Understanding your credit rating

Posted on: August 13, 2019

Posted in Budgeting, Credit Rating, Financial Advice | Comments Off on Understanding your credit rating

credit history

When it comes to managing debt, do credit rating reports help?

There is a simple way to avoid taking on personal debt: never take out a loan without first knowing its purpose, the long-term goals and benefits it will achieve, and the plan to pay it back. Simply put, use credit with good judgment ideally to profit from your borrowing. But as we all know, we often borrow without considering the consequences, and then we find that our debts pile up quickly, resulting in an overall negative impact on our financial position.

Look before you leap

The best way to know how to control debt is to look before we leap. We need to ask ourselves if the credit is necessary, what it will involve, is there a better way to get what we want without incurring this debt and how fast will we be able to get rid of it. Also, it’s good to know where we stand with our creditors. If we know exactly who we owe, we can figure out how much we owe, either as a pay-out figure or as an amount to be repaid over time. If we’re not sure who we owe we can also pull our credit report from each of the two national credit bureaus in Canada: Equifax Canada and TransUnion Canada. If we just need to see what debts we have and how much we owe, looking at our credit reports is a great place to start, though it probably won’t be able to provide current amounts owing.

Let's Talk About Credit Rating

These credit bureaus are companies who carry a file on each of us which was opened the first time we applied for a credit card and it contains all our financial information, at least where our credit is concerned. This information is usually supplied by the credit companies with which we do business. When we request a report, it will give a fairly detailed summary of our individual credit history including key information on all our financing transactions like our credit card balances, outstanding mortgage, auto or student loans. It will also note any negative events like a default collection record, bankruptcy or consumer proposal filings, or any other court-related event like a judgment or garnishee, tax liens and even promissory note defaults from personal loans, even from friends and family if they are reported. The credit bureau report will also provide past creditor information that we may have forgotten about because a lot of time has elapsed since we last paid them.

credit report score

Ideally, obtaining a report from both credit reporting agencies is a good idea because there is no guarantee that they will both have the same information. But before requesting a report, it’s important to know a few things about how this system works and that our rights are protected. In Ontario, the credit bureaus are regulated by the provincial government through the Consumer Reporting Act. This law lays out:

● what a consumer reporting agency can report,
● how a consumer’s credit report can be used,
● when someone can request a credit report, and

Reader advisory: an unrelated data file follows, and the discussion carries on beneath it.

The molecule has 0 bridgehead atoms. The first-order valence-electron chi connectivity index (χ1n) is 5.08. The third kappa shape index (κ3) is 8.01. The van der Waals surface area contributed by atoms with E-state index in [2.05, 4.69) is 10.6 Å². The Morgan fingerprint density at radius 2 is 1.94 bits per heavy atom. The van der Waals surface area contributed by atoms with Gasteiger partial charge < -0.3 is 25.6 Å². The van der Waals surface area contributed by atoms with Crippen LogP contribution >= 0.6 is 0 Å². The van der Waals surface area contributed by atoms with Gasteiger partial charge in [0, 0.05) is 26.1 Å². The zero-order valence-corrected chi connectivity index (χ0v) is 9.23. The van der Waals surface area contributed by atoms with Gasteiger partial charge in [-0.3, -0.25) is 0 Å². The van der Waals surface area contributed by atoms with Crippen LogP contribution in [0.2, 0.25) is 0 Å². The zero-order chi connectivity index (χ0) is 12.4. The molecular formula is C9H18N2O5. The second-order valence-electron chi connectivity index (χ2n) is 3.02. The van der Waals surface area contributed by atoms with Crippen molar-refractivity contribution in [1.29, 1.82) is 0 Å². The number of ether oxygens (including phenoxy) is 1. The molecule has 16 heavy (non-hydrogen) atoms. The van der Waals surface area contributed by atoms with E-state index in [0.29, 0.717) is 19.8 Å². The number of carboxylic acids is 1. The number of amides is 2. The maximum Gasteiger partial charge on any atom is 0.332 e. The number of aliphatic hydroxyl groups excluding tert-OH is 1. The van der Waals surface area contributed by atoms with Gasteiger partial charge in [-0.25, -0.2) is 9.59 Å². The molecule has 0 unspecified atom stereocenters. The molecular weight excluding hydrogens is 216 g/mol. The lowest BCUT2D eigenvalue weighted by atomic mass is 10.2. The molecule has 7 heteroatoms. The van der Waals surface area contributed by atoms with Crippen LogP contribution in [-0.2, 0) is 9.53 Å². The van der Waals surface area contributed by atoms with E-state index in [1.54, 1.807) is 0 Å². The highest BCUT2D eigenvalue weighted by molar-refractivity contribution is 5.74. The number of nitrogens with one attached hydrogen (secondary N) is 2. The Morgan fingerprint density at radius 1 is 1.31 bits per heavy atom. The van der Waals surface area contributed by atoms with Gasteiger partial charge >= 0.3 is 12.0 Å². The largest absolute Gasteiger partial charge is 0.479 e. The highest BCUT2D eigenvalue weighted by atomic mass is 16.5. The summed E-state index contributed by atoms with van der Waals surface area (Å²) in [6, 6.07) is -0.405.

● what consumers can do if their files contain any information that is wrong or incomplete.

The Consumer Reporting Act also recognizes that businesses, landlords and employers need to have correct information, but at the same time it must ensure:

● that agencies collect, maintain and report our credit and personal information responsibly;
● our right to know what is being reported about us and to whom; and
● our right to correct (or fix) information about ourselves that is inaccurate.

When we receive our report, we will see a score — a number on a scale — that indicates whether we are in good stead with our creditors or whether we have some adjustments to make to improve our score. Basically, every transaction we make, every application we file and every legal action we get involved with ends up on our file for others to see, and those actions are taken into account when determining our score. While on the surface, this process may seem daunting, but in fact it’s empowering. Not only can we ensure that our information is true and accurate, we can also use the knowledge to improve how we manage our debt, which is good news.

Richard Killen, Licensed Insolvency Trustee and author of the new eBook The Glass is Half Full which is now available to be downloaded for free from iBooks, Amazon, Indigo and Kindle. Richard Killen & Associates, with offices conveniently located across the GTA, have been helping Canadians resolve their debt issues since 1992.

Contact Richard Killen
FREE No Commitment Consultation

Contact us now for a fresh start!

“Serving Toronto & the GTA for over 25 years.”



    cup half full book

    question and answer

    Recent Blog Posts

    About Richard Killen & Associates

    Since 1992, Richard Killen & Associates, a Licensed Insolvency Trustee, have helped thousands of people resolve their financial problems. With 25 years experience in this industry, our president, Richard Killen, and the rest of our team understand the difficulties that honest people can sometimes find themselves in. This expertise makes it possible to provide you with a service that effectively deals with the issues.

    Serving the GTA for 25 years